What marketers can learn from… Serial

What it took to take a story from side project to cult hit to media phenomenon

For a few weeks at the start of the year, I became one of millions of people around the world wondering about “The deal with Jay,” what was up with the exhibitionist who found Hae Min-Lee’s body in Leakin Park, and did Adnan Syed really do it?

My infatuation with the Serial podcast has even extended to making its haunting theme music my new ringtone, replacing old favourite Game of Thrones (yep, I’m a bit of a geek).

But I’m not alone in loving Serial. The 12-episode podcast, which exhaustively chronicles a 1999 murder case in Baltimore, has been downloaded more than 76 million times to date, and has spawned spin-offs such as The AV Club’s The Serial Serial and Slate’s Serial Spoiler Specials. Ewan McGregor and Sarah Silverman are among its celebrity fans.

Seth Lind, director of operations for Serial’s parent show This American Life, says its runaway success came as an “absolute surprise” to producers. “We figured we could get the word out about it by promoting it to the This American Life audience, but we would have been off our rockers to predict it would take off like it did,” he says.

Until Serial’s breakout success, the humble podcast was generally regarded as a minor cog in the huge pop-culture machine; a June 2014 ad spend forecast from ZenithOptimedia called for U.S. advertiser investment to remain steady at just US$34 million through 2016.

Paul Verna, a senior analyst with eMarketer in New York, says his company stopped covering podcasting as a core subject around 2010. “In the earlier days of the iPod, before everything started going to streaming models, the idea of downloading a piece of content through the device and playing it from the device just made a lot more sense than it does in today’s world,” he says.

Now though, Serial’s success has led some to proclaim this a “golden age” for podcasts – although they haven’t really gone away since The Ricky Gervais Show set a Guinness World Record as the world’s most downloaded podcast in 2007 (it has now been downloaded more than 300 million times).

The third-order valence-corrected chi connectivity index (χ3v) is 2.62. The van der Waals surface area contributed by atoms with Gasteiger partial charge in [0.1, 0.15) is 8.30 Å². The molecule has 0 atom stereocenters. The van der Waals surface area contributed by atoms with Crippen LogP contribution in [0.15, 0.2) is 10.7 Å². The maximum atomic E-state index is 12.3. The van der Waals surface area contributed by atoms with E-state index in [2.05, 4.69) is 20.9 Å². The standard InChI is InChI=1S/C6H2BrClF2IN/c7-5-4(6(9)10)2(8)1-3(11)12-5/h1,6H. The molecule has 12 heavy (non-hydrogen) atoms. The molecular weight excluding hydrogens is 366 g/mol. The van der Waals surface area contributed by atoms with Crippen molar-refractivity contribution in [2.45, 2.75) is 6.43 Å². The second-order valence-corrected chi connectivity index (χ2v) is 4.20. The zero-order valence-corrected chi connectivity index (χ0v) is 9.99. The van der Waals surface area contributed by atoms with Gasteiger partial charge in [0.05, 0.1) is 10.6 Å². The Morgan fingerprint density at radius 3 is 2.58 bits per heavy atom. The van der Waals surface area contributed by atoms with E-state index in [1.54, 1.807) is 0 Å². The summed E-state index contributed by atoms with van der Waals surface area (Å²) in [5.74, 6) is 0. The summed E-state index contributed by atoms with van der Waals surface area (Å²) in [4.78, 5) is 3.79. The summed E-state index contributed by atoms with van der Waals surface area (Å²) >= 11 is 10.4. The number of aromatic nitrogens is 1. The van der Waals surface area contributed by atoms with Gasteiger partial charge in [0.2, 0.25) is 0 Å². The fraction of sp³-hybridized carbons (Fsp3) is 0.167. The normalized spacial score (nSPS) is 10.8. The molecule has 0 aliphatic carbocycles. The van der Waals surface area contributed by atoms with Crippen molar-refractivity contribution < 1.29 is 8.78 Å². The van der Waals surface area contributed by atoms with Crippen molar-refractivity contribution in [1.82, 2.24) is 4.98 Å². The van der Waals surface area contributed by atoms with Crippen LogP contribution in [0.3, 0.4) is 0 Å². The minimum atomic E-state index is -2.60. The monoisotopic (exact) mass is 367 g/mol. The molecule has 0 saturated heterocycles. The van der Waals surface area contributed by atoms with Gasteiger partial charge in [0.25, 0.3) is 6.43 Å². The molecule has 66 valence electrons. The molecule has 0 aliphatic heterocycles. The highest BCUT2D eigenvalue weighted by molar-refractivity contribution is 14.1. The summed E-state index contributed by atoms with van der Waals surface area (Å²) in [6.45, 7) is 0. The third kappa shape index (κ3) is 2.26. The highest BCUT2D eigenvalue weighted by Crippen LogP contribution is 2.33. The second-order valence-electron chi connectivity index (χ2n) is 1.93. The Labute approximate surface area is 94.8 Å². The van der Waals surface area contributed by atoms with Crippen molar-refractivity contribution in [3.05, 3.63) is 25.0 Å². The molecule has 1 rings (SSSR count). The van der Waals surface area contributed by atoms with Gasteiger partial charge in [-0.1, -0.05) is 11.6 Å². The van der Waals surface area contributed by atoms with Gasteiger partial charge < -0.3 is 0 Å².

CanadaPodcasts.ca, the self-described “home of Canadian podcasting,” currently lists about 450 podcasts on its website, while reports have pegged the number of podcasts available on iTunes at more than 250,000.

Serial also helped turn its sponsor, e-mail marketing service MailChimp, into a media sensation. Its 20-second spot, which features a series of people reading otherwise mundane ad copy, became an internet meme after Serial listeners seized on one woman’s mispronunciation of its name as “mail… kimp?” It’s no wonder that Lind says sponsors are “quite interested” in a second season of Serial.

Pete Jackson, a senior planner with the London-based media agency Mr. President, recently wrote about Serial’s success for the Advertising Week Social Club. In an e-mail to Marketing, he describes Serial as a prime example of the “cult to mass market” lifecycle of so many modern media properties.

“It breaks through with a cult following who listen to it first and weekly,” he says. “They generate the noise and excitement that brings in the late adopters, who then employ binge watching [or listening].”

He likens the podcast’s success to the hit AMC series Breaking Bad, which attracted just 1.4 million U.S. viewers for its 2008 premiere but steadily gained a following through word-of-mouth (exacerbated by its 2011 debut on streaming video-on-demand service Netflix). In 2013, Breaking Bad’s final season premiere attracted 5.9 million viewers in the U.S. alone, as both early and late adopters alike tuned in to discover Walter White’s fate.